In several instances, the sensitivity of the method would have been enhanced via beta glucuronidase hydrolysis of various metabolites. For example, while the choice of 7-hydroxychlorpromazine was an advantage over the parent drug, it has been reported that the glucuronidated conjugate of 7-hydroxychlorpromazine is as much as 7 times more prevalent than the 7-hydroxylated metabolite itself.12 Thus, hydrolysis would have improved detection of HOCPZ in urine. Both HPD (e.g., Haldol) and QTP / HOQTP have been reported to be present as their respective glucuronide conjugates in urine.13–15 The HPD data in Table 1 from Feng et al.8 is hydrolyzed data and clearly demonstrates much higher values than those reported by Kim et al.7 and thus greater prevalence in urine than the parent drug itself. Although the data in Table 1 for QTP and HOQTP are from samples that were not hydrolyzed, the work of Cummings,14 clearly demonstrates that hydrolysis would greatly add to the sensitivity of this method.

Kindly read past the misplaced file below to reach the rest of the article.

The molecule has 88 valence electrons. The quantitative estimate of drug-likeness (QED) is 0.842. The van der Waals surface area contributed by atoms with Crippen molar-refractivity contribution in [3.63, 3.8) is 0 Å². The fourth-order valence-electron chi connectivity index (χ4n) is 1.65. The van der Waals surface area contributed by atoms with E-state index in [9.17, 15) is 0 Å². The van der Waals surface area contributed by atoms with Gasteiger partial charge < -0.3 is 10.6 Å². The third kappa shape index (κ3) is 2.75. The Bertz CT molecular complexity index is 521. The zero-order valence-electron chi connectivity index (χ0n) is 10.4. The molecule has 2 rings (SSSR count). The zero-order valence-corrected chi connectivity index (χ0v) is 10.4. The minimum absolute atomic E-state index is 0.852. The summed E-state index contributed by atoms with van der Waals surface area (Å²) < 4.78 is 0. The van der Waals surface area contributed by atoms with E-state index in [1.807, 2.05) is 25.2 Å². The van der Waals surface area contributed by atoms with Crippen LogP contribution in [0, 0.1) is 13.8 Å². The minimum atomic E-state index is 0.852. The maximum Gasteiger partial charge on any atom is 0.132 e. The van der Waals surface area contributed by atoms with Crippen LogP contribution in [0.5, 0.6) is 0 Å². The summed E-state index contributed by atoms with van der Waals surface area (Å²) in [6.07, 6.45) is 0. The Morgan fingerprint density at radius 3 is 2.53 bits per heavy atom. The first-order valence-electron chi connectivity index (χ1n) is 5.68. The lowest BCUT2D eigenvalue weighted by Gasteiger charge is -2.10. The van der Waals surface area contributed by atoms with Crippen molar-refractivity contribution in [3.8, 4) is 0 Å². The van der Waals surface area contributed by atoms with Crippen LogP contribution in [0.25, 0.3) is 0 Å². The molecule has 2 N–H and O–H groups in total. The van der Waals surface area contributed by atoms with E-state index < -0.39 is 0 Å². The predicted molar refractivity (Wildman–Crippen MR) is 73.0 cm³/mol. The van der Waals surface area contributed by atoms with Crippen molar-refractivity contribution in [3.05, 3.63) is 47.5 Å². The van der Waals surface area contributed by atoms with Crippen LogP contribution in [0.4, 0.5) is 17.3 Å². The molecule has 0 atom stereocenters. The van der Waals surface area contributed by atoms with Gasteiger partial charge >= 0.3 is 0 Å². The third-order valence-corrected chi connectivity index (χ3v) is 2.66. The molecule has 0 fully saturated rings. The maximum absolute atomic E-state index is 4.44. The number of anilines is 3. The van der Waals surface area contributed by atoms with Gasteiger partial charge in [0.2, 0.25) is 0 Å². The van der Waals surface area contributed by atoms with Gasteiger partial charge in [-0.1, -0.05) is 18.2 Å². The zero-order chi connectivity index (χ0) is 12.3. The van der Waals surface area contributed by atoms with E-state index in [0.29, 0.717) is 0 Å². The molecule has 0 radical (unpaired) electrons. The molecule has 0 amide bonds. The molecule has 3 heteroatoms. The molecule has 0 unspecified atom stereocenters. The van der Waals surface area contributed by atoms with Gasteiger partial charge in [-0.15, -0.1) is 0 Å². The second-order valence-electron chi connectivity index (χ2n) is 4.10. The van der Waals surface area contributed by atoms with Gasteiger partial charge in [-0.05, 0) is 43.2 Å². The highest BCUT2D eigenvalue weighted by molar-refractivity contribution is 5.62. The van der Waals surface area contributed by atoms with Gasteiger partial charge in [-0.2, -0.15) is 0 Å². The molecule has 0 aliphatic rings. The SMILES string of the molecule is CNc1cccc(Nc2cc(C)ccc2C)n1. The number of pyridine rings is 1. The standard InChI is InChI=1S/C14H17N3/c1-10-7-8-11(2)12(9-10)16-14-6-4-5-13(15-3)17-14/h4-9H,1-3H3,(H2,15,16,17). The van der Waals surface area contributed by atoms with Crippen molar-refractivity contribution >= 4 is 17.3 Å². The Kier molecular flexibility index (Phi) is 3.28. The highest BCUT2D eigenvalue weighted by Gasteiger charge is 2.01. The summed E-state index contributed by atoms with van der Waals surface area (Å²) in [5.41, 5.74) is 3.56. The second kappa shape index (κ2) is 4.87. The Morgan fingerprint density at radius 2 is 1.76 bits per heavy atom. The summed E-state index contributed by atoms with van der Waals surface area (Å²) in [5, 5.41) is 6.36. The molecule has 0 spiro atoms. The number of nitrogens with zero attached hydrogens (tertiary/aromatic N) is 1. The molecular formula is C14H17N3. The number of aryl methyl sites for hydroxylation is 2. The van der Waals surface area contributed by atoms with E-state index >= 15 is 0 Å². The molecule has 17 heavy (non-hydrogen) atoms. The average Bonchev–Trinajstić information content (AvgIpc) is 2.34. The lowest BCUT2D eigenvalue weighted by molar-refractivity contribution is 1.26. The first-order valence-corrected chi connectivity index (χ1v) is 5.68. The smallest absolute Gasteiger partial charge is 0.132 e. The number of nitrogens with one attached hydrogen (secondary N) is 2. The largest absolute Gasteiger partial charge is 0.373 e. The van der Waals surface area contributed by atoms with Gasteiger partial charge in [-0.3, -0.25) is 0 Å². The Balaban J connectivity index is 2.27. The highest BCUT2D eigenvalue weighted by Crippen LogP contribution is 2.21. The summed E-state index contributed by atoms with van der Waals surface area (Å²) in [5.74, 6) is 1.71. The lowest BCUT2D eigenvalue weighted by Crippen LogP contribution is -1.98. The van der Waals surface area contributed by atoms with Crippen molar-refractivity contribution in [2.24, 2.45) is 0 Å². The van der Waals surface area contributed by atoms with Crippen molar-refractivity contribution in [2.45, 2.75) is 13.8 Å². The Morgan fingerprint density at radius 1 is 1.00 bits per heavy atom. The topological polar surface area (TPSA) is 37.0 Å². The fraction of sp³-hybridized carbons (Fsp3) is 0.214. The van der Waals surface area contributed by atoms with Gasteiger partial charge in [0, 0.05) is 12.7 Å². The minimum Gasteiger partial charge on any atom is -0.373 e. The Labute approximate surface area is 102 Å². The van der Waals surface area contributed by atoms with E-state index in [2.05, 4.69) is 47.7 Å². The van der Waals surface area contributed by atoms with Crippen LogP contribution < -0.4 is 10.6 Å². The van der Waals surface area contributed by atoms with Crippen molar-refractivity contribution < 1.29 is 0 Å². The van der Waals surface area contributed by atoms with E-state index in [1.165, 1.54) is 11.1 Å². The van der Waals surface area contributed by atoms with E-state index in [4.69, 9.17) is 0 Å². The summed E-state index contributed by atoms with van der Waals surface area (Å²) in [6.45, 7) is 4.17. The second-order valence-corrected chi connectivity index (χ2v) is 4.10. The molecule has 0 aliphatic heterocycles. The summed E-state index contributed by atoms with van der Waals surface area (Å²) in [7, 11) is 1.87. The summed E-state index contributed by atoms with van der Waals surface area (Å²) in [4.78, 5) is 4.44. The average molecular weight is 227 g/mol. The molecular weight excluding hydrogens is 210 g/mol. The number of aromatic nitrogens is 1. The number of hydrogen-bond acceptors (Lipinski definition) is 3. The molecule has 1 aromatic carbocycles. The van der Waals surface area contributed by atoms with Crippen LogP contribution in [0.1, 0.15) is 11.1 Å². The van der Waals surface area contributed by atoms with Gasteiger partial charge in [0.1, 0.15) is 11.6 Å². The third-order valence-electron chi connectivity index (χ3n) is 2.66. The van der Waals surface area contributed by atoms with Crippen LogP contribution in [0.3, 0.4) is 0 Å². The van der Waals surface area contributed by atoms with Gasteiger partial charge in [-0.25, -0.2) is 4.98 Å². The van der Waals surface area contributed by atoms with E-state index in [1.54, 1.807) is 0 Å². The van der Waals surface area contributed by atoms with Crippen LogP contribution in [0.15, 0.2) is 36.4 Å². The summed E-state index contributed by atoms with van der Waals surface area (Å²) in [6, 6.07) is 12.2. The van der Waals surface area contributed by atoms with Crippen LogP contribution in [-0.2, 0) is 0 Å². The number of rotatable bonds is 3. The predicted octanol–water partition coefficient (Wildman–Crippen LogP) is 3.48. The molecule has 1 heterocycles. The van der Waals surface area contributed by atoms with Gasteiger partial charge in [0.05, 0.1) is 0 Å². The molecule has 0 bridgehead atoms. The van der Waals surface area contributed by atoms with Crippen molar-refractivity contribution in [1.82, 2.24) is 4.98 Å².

Analyte  

    N  

 Range

Median

N

Range

Median

CZP

5

95. 9-288.3

160.1

951

79 - 10702

1226

DMCZP

5

316.1 - 1047.3

589.9

777

277 - 28174

3320

OZP

34

1.7 - 1882.8

205

3539

31 - 3853

327

DMOZP

34

1.5 - 1914.7

168.3

3756

31 - 1940

217

QTP

112

0.4 - 433.6

15

6446

6.0 - 2286

87

NQTP

112

3.9 - 2468

164.1

  -

 

HOQTP

    -

 

7172

6.0 - 2047

88

HPD

11

0.9 - 22.6

3.5

2222

9.0 - 7758

514

RPD

86

0.4 - 1117.4

41

4405

6.0 - 1496

92

HORPD

86

5.5 - 2255.2

248.5

5691

10.0 - 3444

857

APZ

32

0.6 - 557.6

6

3173

5.0 - 150

17

DHAPZ

32

1.9 - 35.0

4.8

3581

5.0 - 87

14

OPC3373

-

 

5151

47 - 5359

782

ZRD

3